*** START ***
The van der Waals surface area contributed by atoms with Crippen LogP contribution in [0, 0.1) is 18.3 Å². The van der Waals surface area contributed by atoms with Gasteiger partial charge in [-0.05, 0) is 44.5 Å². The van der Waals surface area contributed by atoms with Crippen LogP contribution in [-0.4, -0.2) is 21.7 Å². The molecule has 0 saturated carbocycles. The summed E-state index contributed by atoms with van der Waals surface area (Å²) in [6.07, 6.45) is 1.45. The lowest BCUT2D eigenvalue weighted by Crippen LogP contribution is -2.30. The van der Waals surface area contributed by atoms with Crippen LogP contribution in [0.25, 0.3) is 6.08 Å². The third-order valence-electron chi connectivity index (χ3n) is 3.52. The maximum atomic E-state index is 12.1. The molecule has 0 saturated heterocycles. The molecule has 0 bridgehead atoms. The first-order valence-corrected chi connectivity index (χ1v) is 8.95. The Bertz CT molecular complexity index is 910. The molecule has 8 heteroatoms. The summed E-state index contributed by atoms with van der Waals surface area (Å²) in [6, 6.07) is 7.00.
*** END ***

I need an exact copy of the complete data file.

The van der Waals surface area contributed by atoms with Crippen LogP contribution in [0, 0.1) is 18.3 Å². The van der Waals surface area contributed by atoms with Gasteiger partial charge in [-0.05, 0) is 44.5 Å². The van der Waals surface area contributed by atoms with Crippen LogP contribution in [-0.4, -0.2) is 21.7 Å². The molecule has 0 saturated carbocycles. The summed E-state index contributed by atoms with van der Waals surface area (Å²) in [6.07, 6.45) is 1.45. The lowest BCUT2D eigenvalue weighted by Crippen LogP contribution is -2.30. The van der Waals surface area contributed by atoms with Crippen LogP contribution in [0.25, 0.3) is 6.08 Å². The third-order valence-electron chi connectivity index (χ3n) is 3.52. The maximum atomic E-state index is 12.1. The molecule has 0 saturated heterocycles. The molecule has 0 bridgehead atoms. The first-order valence-corrected chi connectivity index (χ1v) is 8.95. The Bertz CT molecular complexity index is 910. The molecule has 8 heteroatoms. The summed E-state index contributed by atoms with van der Waals surface area (Å²) in [6, 6.07) is 7.00.